When Glen Cove’s Mayor Tim Tenke broke the news at the last City Council meeting in August that an Environmental Protection Agency study found no trace of human feces in the contaminated stream that has kept Crescent Beach closed for nearly 10 years, and that the source was likely animal, the finger pointing began.
Many locals on Facebook accused dog walkers who let their furry friends do their “business” in the marshlands uphill of the beach of failing to clean up after their canines. Others were virulently skeptical of the findings, conspiratorially insinuating that septic problems on the properties adjacent to the beach went un-remedied, because the homeowners didn’t want the public infringing on their private beach.
The Herald Gazette has obtained a copy of the EPA’s study, spoken to officials at the state Department of Environmental Conservation, elected leaders who have been involved in meetings on the subject, and an independent laboratory in Suffolk. Here’s what we know.
The EPA’s study took 16 samples from as many different locations around the wetlands between 1 and 3 p.m. on May 7, 2018, which, in terms of the weather, was a clear day. Of those 16 samples, none of them contained either of two markers of human feces.
Four contained levels of coliform — a biological contaminant — so high that the EPA lab’s instruments were unable to measure it. Scott Curatolo-Wagemann, a stormwater specialist at the Cornell Cooperative Extension, an education center and lab in Riverhead, said that he wasn’t certain which tests the EPA lab had performed, but noted that some tests, designed specifically to preserve the integrity of a sample, may lose some precision once levels of coliform exceed a certain amount.
Eric Swenson, of the Hempstead Harbor Protection Committee said that timing was important here. “It doesn’t take much [feces] to have a very high reading,” he said, “especially if you happen to catch it right after the animal did what it does.”
Only one sample showed these immeasurably high findings across three different measurements: E. coli, coliform, and fecal coliform. That same sample showed much higher levels of enterococcus, another intestinal bacteria, than all the other samples.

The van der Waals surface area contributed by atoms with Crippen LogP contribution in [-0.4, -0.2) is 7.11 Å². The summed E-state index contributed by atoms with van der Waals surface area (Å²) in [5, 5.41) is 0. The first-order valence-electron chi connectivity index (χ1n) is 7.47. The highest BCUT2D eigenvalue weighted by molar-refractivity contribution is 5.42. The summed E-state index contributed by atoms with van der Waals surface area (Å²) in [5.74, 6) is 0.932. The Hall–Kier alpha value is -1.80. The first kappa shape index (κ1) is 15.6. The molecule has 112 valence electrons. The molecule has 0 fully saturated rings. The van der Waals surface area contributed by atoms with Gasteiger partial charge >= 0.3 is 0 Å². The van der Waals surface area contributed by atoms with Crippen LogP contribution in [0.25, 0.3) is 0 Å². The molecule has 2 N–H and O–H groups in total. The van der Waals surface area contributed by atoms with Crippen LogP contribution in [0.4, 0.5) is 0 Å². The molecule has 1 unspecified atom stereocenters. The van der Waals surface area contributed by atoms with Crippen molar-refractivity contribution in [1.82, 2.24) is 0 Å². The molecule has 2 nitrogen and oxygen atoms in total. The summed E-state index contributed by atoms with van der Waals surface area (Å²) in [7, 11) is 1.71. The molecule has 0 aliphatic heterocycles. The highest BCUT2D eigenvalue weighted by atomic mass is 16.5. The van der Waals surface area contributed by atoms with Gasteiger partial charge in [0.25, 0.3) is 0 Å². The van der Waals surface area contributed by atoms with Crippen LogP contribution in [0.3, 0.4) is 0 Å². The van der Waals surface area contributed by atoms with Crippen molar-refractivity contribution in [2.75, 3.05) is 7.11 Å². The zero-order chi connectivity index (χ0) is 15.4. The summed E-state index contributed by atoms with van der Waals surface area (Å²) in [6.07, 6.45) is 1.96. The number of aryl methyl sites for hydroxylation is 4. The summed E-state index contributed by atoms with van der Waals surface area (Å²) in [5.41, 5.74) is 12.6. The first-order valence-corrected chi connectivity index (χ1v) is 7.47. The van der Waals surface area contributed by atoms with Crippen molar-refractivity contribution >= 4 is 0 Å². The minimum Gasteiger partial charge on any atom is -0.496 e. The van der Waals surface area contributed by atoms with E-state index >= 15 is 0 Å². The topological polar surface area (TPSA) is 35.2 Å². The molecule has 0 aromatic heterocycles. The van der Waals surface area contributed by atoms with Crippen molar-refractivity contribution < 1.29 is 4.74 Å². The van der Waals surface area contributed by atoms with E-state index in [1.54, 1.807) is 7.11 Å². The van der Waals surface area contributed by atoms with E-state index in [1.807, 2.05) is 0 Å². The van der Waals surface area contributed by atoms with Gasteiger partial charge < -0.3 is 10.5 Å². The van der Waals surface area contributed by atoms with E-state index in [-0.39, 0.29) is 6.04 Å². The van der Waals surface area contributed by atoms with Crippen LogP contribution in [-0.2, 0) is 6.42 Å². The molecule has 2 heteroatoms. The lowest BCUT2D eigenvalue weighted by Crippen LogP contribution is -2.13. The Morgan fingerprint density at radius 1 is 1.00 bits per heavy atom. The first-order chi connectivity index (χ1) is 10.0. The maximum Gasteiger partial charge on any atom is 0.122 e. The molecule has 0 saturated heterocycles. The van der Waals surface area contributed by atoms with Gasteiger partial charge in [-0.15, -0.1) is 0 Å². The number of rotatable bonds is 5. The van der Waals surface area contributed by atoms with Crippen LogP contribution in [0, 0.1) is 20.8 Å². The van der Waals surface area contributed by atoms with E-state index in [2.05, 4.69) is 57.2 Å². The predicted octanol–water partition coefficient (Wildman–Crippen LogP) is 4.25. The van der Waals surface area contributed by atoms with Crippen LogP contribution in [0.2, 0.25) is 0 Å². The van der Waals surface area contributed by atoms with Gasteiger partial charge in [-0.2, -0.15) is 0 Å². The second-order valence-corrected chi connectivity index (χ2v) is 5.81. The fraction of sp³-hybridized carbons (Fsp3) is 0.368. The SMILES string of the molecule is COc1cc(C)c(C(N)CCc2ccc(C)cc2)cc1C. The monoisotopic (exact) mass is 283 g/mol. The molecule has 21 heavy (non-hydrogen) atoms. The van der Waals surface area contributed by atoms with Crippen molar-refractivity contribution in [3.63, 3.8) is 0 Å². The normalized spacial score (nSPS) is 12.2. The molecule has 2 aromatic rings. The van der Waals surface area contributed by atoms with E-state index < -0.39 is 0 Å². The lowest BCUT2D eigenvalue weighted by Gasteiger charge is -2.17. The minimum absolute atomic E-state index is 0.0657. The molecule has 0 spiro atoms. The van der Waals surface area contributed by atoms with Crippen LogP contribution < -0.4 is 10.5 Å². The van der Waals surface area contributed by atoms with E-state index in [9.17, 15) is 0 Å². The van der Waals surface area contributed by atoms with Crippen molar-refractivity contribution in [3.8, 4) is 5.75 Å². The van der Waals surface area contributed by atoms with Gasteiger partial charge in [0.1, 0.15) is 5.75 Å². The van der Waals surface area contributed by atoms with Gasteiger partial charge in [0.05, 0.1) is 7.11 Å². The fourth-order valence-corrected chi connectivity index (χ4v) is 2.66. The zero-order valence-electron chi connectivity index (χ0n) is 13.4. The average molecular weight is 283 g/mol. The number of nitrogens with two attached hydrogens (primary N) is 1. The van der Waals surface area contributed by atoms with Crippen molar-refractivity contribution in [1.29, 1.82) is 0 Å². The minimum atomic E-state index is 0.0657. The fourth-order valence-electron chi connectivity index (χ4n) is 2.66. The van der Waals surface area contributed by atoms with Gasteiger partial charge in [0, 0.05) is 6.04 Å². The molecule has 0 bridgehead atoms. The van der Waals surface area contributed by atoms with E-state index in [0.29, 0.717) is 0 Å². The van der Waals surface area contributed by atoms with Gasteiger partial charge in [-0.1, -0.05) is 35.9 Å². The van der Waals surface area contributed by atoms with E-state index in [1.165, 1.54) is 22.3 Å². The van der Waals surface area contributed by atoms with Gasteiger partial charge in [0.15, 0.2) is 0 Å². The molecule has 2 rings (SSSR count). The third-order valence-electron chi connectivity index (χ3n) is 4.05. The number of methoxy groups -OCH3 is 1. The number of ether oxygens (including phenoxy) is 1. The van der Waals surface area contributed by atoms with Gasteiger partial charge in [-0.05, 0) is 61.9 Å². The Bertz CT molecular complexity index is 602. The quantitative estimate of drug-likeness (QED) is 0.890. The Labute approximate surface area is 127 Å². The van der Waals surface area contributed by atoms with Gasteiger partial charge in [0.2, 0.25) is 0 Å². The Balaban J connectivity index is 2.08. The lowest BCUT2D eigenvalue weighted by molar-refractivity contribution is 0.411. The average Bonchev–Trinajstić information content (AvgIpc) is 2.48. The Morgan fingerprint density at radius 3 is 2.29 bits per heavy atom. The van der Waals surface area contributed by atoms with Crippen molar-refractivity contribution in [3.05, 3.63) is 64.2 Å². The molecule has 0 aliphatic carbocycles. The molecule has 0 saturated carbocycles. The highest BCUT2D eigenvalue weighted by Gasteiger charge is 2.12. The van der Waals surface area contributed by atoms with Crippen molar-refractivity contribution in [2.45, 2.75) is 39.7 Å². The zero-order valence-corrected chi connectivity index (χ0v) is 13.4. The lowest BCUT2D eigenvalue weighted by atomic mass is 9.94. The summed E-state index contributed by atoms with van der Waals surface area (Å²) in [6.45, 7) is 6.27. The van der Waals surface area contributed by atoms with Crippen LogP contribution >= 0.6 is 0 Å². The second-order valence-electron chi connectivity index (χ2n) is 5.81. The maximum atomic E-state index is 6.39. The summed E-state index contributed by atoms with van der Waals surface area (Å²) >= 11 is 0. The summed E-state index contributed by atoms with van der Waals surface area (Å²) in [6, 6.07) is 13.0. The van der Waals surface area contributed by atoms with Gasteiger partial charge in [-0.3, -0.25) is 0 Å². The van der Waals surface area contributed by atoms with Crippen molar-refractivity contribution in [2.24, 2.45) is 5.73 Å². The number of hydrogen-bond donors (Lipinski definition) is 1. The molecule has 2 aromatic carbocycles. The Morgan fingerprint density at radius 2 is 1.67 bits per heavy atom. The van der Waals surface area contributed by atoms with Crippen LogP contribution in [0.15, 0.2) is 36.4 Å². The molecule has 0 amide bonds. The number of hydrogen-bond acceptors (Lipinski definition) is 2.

This study by itself doesn’t clarify much beyond the total absence of human excrement from all of the samples, without exception. The DEC said in a statement that a single animal could produce the amount of coliform found in the Crescent Beach stream. It clarified that there has been no speculation about whether there are one or many animals to blame, but merely providing tangible context for the degrees of contamination found.
The DEC did not respond to questions about whether they would conduct further testing.
Curatolo-Wagemann’s Suffolk-based, Cornell University-affiliated lab has the capacity to check which of 14 species — human, dog, horse, fox, raccoon, muskrat, deer, or one of seven species of bird — is the source of a sample of coliform. In order to conduct the test accurately, he would need six samples, which would cost $4,200, or $700 per sample.
The DEC said that in a statement that they were preparing a “confirmatory round of DNA sampling during wet weather events in the coming weeks.”
County Legislator Delia DiRiggi-Whitton thinks that more tests are a good idea. “I am glad the DEC is repeating the DNA test,” she said. “The previous findings surprised me, especially since Nassau County Board of Health found human results in its prior testing.”
Mayor Tenke said he’s not really interested in identifying which species has been contaminating the water, although, he added, “I would want to know, is it a domesticated animal or a wild animal?” Tenke doesn’t think that dog walkers are responsible. “I would find it very hard to believe that a person who walks a dog with a leash wouldn’t be carrying a baggie,” he said.